Kanye West has been widely condemned for his recent anti-Semitic comments, but the rapper has had a history of controversial statements.

A 45-year-old man who legally changed his name to E last year saw a completed documentary about him on the shelf, and he was dumped by his talent agency, fashion label Balenciaga and his bank, JP Morgan. Adidas is the latest company to end its partnership with West.

Here’s a look at what West said and other controversial comments he’s made in the past.

What were his last comments?

Earlier this month West tweet to say before claiming he wasn’t “anti-semitic because black people are actually jews too” he “beat 3 jews to death”.

He added: “You guys played with me and tried to kill anyone who opposes your agenda.”

The post has since been removed.

It comes after he accused record producer Sean “Diddy” Combs of being controlled by the “Jewish people” in an Instagram post.

What was the reaction?

Many people condemned West’s comments, and several brands distanced themselves from him.

He was banned from posting, commenting and messaging on Instagram and had his account blocked on Twitter.

In response, Zach said it would buy social media platform Parlerwhich claims to be “a viewpoint-neutral social media app dedicated to freedom of expression, civil discourse and user privacy.”

He has an ex-wife, Kim Kardashian condemned his commentsposting on Instagram and Twitter: “Hate speech is never okay and can never be justified. I stand with the Jewish community and call for an immediate end to the horrific violence and hateful rhetoric directed at them.”

In 2020, she opened up about her then-husband’s struggle with bipolar disorder.

She said that “those close to Kanye know his heart and understand that his words sometimes do not match his intentions.”

Photo: AP

Responding to his latest comments, comedian Sarah Silverman tweeted: “Kanye threatened Jews yesterday on Twitter and it’s not even trending. Why is it mostly only Jews who speak out against Jew-hatred? The silence is so loud.”

However, some supported the rapper. An anti-Semitic group in the US reportedly unfurled a banner reading “Kanye is right about the Jews” and gave a Nazi salute on an overpass in Los Angeles.

The move was met with backlash on social media, with Silverman sharing a photo of the demonstration with the caption: “Let me guess: it’s not time to be afraid.”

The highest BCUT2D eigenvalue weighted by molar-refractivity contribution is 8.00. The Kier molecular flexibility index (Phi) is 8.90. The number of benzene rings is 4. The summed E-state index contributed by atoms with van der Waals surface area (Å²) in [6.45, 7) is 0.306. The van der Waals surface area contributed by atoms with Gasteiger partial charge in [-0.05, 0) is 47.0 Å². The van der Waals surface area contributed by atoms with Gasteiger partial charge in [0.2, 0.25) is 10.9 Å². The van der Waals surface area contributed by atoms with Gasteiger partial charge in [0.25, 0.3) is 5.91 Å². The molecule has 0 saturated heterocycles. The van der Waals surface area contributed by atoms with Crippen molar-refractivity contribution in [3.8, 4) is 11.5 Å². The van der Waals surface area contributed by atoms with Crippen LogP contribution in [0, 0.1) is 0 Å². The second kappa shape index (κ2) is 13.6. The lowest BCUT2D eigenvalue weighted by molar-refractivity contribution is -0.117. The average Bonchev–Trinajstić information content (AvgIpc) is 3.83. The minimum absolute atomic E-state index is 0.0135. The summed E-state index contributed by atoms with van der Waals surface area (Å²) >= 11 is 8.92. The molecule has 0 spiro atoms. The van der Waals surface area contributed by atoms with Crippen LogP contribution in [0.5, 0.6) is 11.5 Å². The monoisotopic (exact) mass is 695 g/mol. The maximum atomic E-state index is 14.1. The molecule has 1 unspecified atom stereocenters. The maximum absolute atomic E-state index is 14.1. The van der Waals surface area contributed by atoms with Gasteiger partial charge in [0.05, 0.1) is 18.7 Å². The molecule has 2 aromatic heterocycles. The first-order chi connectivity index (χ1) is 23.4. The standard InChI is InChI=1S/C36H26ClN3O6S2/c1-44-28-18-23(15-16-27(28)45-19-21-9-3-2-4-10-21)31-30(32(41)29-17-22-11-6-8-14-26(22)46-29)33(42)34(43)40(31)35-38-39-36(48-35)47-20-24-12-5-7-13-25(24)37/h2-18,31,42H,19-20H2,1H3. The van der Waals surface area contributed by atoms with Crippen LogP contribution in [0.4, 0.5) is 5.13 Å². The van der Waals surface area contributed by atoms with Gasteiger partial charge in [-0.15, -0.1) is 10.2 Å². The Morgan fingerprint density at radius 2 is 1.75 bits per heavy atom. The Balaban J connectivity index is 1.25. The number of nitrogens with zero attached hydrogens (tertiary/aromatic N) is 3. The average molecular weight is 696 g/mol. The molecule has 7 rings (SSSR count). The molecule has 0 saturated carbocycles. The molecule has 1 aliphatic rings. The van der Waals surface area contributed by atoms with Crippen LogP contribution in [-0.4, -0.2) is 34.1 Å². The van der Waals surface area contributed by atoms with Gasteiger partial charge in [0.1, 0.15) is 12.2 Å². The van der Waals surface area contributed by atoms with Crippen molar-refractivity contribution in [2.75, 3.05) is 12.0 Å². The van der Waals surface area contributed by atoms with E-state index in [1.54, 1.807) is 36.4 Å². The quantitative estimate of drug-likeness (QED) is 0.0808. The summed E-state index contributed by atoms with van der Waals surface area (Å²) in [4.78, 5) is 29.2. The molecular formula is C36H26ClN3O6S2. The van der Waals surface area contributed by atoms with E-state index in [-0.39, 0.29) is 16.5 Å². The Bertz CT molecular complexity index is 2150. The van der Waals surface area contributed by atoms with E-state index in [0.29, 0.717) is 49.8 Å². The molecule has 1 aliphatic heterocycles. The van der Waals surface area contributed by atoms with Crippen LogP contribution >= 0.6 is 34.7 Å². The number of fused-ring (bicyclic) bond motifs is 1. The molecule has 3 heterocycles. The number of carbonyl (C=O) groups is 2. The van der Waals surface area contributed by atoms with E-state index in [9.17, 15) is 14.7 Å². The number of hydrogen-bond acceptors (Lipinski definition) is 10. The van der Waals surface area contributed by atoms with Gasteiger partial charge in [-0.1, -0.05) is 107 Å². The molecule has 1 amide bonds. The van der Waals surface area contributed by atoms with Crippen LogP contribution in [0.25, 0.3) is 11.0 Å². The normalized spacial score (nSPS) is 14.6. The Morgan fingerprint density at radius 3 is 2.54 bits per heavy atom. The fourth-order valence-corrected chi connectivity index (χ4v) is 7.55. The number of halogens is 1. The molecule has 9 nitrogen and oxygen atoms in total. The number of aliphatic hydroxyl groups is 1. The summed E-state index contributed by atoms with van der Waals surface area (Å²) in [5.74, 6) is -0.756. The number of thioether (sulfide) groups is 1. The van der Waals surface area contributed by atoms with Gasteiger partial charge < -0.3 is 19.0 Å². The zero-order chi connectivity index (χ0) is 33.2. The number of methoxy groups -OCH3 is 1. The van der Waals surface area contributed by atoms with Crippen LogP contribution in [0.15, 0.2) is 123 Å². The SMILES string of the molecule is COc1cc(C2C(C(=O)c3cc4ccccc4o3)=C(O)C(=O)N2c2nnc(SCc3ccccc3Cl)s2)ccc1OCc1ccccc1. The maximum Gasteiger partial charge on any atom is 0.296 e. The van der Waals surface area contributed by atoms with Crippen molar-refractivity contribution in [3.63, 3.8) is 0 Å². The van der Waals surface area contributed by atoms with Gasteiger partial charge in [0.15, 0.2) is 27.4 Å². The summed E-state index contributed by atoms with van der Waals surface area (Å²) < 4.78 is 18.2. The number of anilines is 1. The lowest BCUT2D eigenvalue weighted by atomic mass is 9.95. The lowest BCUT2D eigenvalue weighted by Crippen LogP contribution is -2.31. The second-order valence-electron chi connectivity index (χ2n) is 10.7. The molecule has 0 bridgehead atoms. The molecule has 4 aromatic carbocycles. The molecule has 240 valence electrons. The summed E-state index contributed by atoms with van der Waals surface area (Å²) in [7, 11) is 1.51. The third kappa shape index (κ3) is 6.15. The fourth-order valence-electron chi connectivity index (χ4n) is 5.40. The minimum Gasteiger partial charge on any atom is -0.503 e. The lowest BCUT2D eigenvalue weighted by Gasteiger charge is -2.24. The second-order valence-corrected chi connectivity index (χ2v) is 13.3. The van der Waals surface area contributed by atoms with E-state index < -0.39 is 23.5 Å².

Actor and writer Dan Levy did the same, commenting: “Damn, that ignorant, dangerous bull****.”

Actress Florence Pugh shared a photo of the banner on her Instagram story and wrote: “Absolutely horrifying.”

Reese Witherspoon tweeted: “Anti-Semitism in any form is deplorable. Personally. On the Internet. It doesn’t matter where. This is hate and it is not acceptable.

“I completely understand why my Jewish friends/colleagues fear for their families. This is a very scary time.”

What did he say in the past?

West has also made several other controversial remarks recently, including suggesting that slavery was a “choice” and calling the COVID-19 vaccine “the mark of the beast.”

He caused a stir at Paris Fashion Week after wearing a T-shirt that read “White Lives Matter” in response to the Black Lives Matter movement. The Southern Poverty Law Center, which tracks hate groups, says White Lives Matter is a neo-Nazi group.

During his appearance on Tucker Carlson’s Fox News show, West made several remarks about Jews and money.

He has previously been criticized for expressing support for Donald Trump and wearing Make America Great Again (MAGA) hats.

West was diagnosed with bipolar disorder in 2017 and has opened up about his mental health.

In an interview with David Letterman in 2019, he said, “When you’re in that state, you’re hyper-paranoid about everything, everybody.

“This is my experience, other people have different experiences. Now all the actors. Everything is a conspiracy. You feel like the government is putting chips in your head. You feel like you’re being recorded. You feel all these things.’

Bipolar disorder is characterized by intense mood swings that can range from extreme highs to extreme lows, according to the NHS website.

Sufferers may experience episodes of mania and depression that often last for weeks or months.

People with bipolar disorder may make uncharacteristic and risky decisions, often without realizing their harmful consequences.

Commentators, however, say that a person’s mental health cannot justify his abusive behavior.

Ari Emanuel, chief executive of entertainment and media company Endeavor, wrote in Financial Times: “Mental illness is no excuse for racism, hatred or anti-Semitism. Millions of people affected by mental illness do not support hateful ideologies. Others dismiss his comments as mere words, but hateful words too easily become hateful actions.”